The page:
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Japan ordered to pay damages for harassment at U.S. base

  • November 22, 2021
  • , Jiji Press , 7:09 p.m.
  • English Press

Tokyo, Nov. 22 (Jiji Press)–Tokyo District Court ordered the Japanese government Monday to pay 550,000 yen in damages to a Japanese woman over so-called power harassment at a U.S. base in Japan.
   

According to the lawyer representing the woman, this is believed to be the first court decision that has recognized the power harassment of a Japanese national working at a U.S. military base in Japan and the responsibility of the Japanese government.
   

Presiding Judge Masahiro Miwa partially upheld the claims by the woman, who sought 39 million yen in damages for the workplace harassment by her former boss, a U.S. national, at the U.S. military’s Atsugi base in Kanagawa Prefecture, near Tokyo.
   

 

According to the ruling, she was scolded by her then supervisor between October and December 2013, when she was engaged in clerical work supporting U.S. military personnel at the base’s logistics support division at the base.
   

The boss told her that she was a liar, threatened to fire her and blasted her acts, the ruling said.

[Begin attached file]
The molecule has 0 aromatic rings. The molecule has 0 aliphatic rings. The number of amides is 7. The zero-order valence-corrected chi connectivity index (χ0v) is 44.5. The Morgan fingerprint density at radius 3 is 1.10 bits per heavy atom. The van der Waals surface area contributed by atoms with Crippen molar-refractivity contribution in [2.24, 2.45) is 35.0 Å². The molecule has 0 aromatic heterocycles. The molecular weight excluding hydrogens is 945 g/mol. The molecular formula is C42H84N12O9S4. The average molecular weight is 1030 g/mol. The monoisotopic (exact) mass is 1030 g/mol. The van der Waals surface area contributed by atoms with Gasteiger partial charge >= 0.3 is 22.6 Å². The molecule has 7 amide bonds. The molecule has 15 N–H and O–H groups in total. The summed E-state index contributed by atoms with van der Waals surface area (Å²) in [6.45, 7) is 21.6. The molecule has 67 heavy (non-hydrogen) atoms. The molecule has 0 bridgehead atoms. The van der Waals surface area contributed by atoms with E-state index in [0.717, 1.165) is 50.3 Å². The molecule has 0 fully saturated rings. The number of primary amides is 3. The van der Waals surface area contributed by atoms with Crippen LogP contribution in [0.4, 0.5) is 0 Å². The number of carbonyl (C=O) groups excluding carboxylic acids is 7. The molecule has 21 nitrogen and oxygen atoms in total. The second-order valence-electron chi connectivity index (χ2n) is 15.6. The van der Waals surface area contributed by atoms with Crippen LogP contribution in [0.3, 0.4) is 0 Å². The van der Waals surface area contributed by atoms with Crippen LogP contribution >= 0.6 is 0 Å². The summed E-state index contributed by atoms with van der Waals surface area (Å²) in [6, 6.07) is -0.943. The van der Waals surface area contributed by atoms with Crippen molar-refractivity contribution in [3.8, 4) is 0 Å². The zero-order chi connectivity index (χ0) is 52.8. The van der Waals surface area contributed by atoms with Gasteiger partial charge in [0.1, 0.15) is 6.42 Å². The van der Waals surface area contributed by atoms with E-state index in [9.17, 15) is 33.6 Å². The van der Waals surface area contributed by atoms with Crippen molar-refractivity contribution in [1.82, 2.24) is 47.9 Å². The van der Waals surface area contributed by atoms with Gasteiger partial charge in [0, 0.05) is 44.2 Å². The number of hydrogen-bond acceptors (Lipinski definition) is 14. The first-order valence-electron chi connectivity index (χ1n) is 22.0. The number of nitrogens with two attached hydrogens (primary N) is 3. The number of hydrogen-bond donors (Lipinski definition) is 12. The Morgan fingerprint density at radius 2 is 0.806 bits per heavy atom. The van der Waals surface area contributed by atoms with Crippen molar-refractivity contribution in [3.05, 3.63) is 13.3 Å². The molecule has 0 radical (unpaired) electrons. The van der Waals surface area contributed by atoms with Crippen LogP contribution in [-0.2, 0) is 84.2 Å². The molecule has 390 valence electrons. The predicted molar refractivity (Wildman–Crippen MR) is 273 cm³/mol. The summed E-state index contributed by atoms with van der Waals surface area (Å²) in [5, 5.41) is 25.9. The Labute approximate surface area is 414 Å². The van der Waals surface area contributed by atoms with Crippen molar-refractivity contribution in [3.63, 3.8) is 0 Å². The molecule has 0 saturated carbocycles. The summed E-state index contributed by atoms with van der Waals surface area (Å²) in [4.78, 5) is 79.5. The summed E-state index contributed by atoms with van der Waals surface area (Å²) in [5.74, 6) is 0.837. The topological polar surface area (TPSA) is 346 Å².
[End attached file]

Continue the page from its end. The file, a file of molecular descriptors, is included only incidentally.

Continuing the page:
“This is a violation of personal rights based on superiority as a senior in the workplace,” Miwa said, recognizing the alleged power harassment.
   

She was diagnosed with adjustment disorder in February 2014.
   

The judge found that there was a causal relationship between her condition and the scolding.
   

“It is clear that the United States has failed to fulfill its duty to prevent power harassment,” Miwa said.
   

The judge concluded that the Japanese government is liable for compensation if the U.S. government was in breach of its duty, as Japan hired the woman to work for U.S. military personnel.
   

Still, Miwa denied a causal relationship between her resignation and the power harassment.
   

“It is significant that the court has recognized the power harassment at the U.S. military base and ordered the Japanese government to pay compensation,” said lawyer Haruhiko Ogawa, who represents the woman.
   

“But it is regrettable that the court did not find a causal relationship with her resignation,” he said. “We will consider filing an appeal.”
   

The Defense Ministry said that the court did not understand some claims by the government, adding that it will take appropriate action after careful consideration.

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